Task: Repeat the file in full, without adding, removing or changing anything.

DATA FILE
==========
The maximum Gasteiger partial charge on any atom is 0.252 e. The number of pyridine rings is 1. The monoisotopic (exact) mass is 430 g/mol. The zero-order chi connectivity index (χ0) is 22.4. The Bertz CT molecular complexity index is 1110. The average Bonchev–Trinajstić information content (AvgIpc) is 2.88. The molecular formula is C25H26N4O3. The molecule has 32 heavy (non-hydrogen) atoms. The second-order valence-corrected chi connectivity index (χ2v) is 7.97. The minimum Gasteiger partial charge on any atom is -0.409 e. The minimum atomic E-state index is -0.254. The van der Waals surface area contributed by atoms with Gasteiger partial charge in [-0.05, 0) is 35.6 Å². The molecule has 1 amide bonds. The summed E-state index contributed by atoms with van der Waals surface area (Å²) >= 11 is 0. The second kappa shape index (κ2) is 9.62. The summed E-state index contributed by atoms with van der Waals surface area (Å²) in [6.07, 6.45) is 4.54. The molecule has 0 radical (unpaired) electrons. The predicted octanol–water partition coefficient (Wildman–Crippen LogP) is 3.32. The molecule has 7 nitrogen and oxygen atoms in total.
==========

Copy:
The maximum Gasteiger partial charge on any atom is 0.252 e. The number of pyridine rings is 1. The monoisotopic (exact) mass is 430 g/mol. The zero-order chi connectivity index (χ0) is 22.4. The Bertz CT molecular complexity index is 1110. The average Bonchev–Trinajstić information content (AvgIpc) is 2.88. The molecular formula is C25H26N4O3. The molecule has 32 heavy (non-hydrogen) atoms. The second-order valence-corrected chi connectivity index (χ2v) is 7.97. The minimum Gasteiger partial charge on any atom is -0.409 e. The minimum atomic E-state index is -0.254. The van der Waals surface area contributed by atoms with Gasteiger partial charge in [-0.05, 0) is 35.6 Å². The molecule has 1 amide bonds. The summed E-state index contributed by atoms with van der Waals surface area (Å²) >= 11 is 0. The second kappa shape index (κ2) is 9.62. The summed E-state index contributed by atoms with van der Waals surface area (Å²) in [6.07, 6.45) is 4.54. The molecule has 0 radical (unpaired) electrons. The predicted octanol–water partition coefficient (Wildman–Crippen LogP) is 3.32. The molecule has 7 nitrogen and oxygen atoms in total.